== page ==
And so we have ourselves a new style icon. On Friday Catherine Middleton became a princess, walking through the doors of Westminister Abbey not just into royal history, but sartorial history too – whether she likes it or not, and whether the international fashion police like what she wore or not. Not that she has much choice in the matter. When you are a public figure, especially a female public figure, you are judged on what you wear.
The question now becomes: what sort of a style icon is she going to be? For they are not all created equal. To paraphrase Shakespeare, some are born stylish, some achieve stylishness, and some have style thrust upon them.
The first and second types tend to be, by adulthood, relatively hard to distinguish from each other, but otherwise easy to recognise: they are the sort of people whose every garment is obsessively chronicled by various style bloggers. They tend to appear, to the outside world, kind of outré and extreme, but are all the more interesting for that.
They also tend to have an identifiable and consistent look. Think, for example, of Japanese Vogue’s Anna Dello Russo, US Elle’s Kate Lanphear, Carine Roitfeld. Think even of Anna Wintour, with her trademark razor-sharp bob and glasses. Indeed, think of many who will be attending the Metropolitan Museum’s Costume Institute gala this Monday night, perhaps the ultimate fashion world preening event, where peacocks of all worlds (social, philanthropic, business, and creative) shake their brightly coloured plumage at each other in an effort to institutionalise their iconic status.
Whether these women were actually born mixing and matching in strange ways or insisting on the same haircut every single time is debatable, but at a certain point what is clear is they developed a very personal take on dressing that distinguishes what most of us consider “style icons”: ie women whose clothes rest upon a pinnacle extreme enough to allow others to take their example, and dilute it into something practical regular people (which is to say, people who don’t want gawkers taking pictures of their shoes) can wear.
Lady Gaga, the winner of the Council of Fashion Designers of America’s style icon award for 2011, fits this description, for example. No one would ever take wholesale her almost-naked bodysuit-plus-stilt-shoes look, but, abstracted into skinny skirt with high, high heels, it makes sense in the general population. Emma Watson, whose style is still unclear, and seems mostly formed by Christopher Bailey, does not. Neither (I think) do Gwyneth Paltrow and Sarah Jessica Parker, women who are often referred to as “icons”, but who as far as I can tell seem, rather, just to wear very trendy, often tight, clothing, the better to show off their gym hours.
Indeed, I think most celebrities don’t actually qualify as style icons: what they wear generally is simply an expression of other people’s (stylists’) agendas. Style icons have their own agenda – or at least those in categories one and two do. Three is a different matter, which is why this is where I expect to put Catherine.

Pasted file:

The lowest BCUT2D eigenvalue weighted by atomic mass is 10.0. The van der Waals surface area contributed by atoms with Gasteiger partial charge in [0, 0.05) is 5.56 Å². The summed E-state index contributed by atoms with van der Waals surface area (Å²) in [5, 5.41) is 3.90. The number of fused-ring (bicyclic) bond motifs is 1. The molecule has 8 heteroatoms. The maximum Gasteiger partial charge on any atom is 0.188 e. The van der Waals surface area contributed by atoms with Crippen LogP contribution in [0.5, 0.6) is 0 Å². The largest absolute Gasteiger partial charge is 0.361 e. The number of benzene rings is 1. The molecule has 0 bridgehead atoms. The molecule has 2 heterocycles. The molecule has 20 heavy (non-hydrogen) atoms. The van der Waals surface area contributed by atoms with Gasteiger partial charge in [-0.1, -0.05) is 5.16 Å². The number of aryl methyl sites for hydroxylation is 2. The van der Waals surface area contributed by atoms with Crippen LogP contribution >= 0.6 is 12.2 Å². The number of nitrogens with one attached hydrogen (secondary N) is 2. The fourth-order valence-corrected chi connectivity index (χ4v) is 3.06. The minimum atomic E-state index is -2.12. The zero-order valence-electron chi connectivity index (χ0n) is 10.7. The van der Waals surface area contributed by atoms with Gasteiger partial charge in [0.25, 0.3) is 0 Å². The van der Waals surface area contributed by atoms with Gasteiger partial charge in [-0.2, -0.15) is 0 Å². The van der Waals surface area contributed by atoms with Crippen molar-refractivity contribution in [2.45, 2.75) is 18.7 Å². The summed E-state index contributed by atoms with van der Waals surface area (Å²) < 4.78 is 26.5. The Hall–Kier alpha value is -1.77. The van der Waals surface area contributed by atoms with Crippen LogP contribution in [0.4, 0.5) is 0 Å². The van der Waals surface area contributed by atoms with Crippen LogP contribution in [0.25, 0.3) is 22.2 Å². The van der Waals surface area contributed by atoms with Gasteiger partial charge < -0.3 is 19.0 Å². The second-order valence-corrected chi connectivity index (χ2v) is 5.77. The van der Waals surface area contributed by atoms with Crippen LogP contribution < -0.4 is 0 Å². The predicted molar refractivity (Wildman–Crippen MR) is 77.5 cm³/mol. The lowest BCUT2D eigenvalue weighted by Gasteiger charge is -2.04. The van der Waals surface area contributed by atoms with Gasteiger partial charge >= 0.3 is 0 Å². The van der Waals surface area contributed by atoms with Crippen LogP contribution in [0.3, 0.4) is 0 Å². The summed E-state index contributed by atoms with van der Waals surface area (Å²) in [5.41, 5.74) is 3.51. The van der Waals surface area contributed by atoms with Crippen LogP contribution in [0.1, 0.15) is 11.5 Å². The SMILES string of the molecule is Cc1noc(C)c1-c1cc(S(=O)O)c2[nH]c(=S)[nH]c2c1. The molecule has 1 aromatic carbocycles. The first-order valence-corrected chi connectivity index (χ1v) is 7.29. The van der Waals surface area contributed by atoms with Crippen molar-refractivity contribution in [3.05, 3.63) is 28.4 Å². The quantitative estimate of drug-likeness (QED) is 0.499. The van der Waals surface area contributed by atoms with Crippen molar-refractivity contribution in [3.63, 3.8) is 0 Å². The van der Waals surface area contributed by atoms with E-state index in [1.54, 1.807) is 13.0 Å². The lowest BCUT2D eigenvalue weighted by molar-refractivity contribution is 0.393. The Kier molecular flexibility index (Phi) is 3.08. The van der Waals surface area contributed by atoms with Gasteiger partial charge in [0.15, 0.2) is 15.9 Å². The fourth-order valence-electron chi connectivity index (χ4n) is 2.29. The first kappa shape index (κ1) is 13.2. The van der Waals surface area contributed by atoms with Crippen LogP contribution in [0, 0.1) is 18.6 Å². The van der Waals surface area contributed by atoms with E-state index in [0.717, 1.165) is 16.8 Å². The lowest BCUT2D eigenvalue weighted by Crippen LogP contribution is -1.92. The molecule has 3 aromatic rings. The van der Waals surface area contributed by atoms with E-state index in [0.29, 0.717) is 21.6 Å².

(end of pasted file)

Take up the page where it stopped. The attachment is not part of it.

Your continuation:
After all, the former Kate Middleton is a woman who has been lauded for the past eight years for her ability to stay quietly in the background, to be supportive of her boyfriend as he hemmed and hawed, to not do anything to attract notice or cause consternation or solicit opinion (good or bad) in any way. Who has effectively made herself synonymous with the words “appropriate” and “middle-of-the-road”. Who is clearly content to do her historic duty and walk a few steps behind her monarch. She is pretty – but not too pretty. Sporty, but not too sporty. Her hair is neither very long nor very short. The only thing extreme about her is her ability to avoid any choice that would cause any controversy. And this includes what she wears.
She is, thus, an example of a different kind of style icon: one who gets the title simply because she’s out there. She dresses, therefore she is – that sort of thing. She has had the role thrust upon her, and it is hers for the duration. Now she has a choice to make about what she does in that position.
She can follow the lead of her late mother-in-law, Diana – at least as she was when she was married to Prince Charles – and use fashion to help burnish the shiny, glamorous image of the young royals (as opposed to what Diana-the-divorcee did, which was use fashion to burnish her own star). But chances are, the current Queen is a little sensitive to any attempt to create a stand-out new royal.
She can do a Michelle Obama, and use fashion to promote local industry, consciously supporting and publicising small British designers – but then, that’s wading a bit into politics, and it’s also Samantha “Ambassador for British Fashion” Cameron’s job.
Or Catherine can do nothing in particular, and, post-honeymoon, keep on keeping on as she is, in nice, well-fitting, easy to understand, clothes that make other women see her and think: hey! I could wear that no problem! She’d be like the royal, UK equivalent of the former First Lady Laura Bush (but skinnier and younger), who stayed smiling in neat dresses in the background and ended up being one of, if not the, most popular figures in her husband’s beleaguered administration.
My guess is this is what the royal family would like the new princess to do, and this is probably what we will see. And ultimately it is not without political implications of its own: Catherine’s fashion accessibility – its very banality – helps render the royal family more accessible. At least when it comes to clothes, she may, in fact, give new meaning to the words “people’s princess”.
More columns at www.ft.com/friedman